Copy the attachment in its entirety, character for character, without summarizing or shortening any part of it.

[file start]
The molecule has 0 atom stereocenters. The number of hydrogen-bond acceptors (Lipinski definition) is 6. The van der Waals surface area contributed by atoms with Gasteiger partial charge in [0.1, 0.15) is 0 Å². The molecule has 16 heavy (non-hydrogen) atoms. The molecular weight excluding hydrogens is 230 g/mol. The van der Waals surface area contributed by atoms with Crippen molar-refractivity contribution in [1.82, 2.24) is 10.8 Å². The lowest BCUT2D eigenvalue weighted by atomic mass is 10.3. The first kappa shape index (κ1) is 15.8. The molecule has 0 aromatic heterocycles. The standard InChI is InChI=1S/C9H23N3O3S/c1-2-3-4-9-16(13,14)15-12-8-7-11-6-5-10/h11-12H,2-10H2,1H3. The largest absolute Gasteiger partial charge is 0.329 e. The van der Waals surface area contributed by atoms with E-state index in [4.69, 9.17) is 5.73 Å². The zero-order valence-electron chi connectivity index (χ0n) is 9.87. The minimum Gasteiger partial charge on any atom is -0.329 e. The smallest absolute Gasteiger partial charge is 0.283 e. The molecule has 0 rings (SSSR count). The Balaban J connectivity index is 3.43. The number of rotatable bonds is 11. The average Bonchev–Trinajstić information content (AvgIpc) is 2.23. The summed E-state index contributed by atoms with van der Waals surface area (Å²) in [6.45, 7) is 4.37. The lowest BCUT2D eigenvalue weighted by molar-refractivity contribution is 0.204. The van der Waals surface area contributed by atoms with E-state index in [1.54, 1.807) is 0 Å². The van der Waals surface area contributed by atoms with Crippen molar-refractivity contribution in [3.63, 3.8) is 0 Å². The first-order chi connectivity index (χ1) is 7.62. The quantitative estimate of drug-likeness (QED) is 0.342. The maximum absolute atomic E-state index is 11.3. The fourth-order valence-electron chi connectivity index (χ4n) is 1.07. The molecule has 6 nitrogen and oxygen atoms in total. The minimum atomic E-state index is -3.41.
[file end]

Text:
The molecule has 0 atom stereocenters. The number of hydrogen-bond acceptors (Lipinski definition) is 6. The van der Waals surface area contributed by atoms with Gasteiger partial charge in [0.1, 0.15) is 0 Å². The molecule has 16 heavy (non-hydrogen) atoms. The molecular weight excluding hydrogens is 230 g/mol. The van der Waals surface area contributed by atoms with Crippen molar-refractivity contribution in [1.82, 2.24) is 10.8 Å². The lowest BCUT2D eigenvalue weighted by atomic mass is 10.3. The first kappa shape index (κ1) is 15.8. The molecule has 0 aromatic heterocycles. The standard InChI is InChI=1S/C9H23N3O3S/c1-2-3-4-9-16(13,14)15-12-8-7-11-6-5-10/h11-12H,2-10H2,1H3. The largest absolute Gasteiger partial charge is 0.329 e. The van der Waals surface area contributed by atoms with E-state index in [4.69, 9.17) is 5.73 Å². The zero-order valence-electron chi connectivity index (χ0n) is 9.87. The minimum Gasteiger partial charge on any atom is -0.329 e. The smallest absolute Gasteiger partial charge is 0.283 e. The molecule has 0 rings (SSSR count). The Balaban J connectivity index is 3.43. The number of rotatable bonds is 11. The average Bonchev–Trinajstić information content (AvgIpc) is 2.23. The summed E-state index contributed by atoms with van der Waals surface area (Å²) in [6.45, 7) is 4.37. The lowest BCUT2D eigenvalue weighted by molar-refractivity contribution is 0.204. The van der Waals surface area contributed by atoms with E-state index in [1.54, 1.807) is 0 Å². The van der Waals surface area contributed by atoms with Crippen molar-refractivity contribution in [3.63, 3.8) is 0 Å². The first-order chi connectivity index (χ1) is 7.62. The quantitative estimate of drug-likeness (QED) is 0.342. The maximum absolute atomic E-state index is 11.3. The fourth-order valence-electron chi connectivity index (χ4n) is 1.07. The molecule has 6 nitrogen and oxygen atoms in total. The minimum atomic E-state index is -3.41.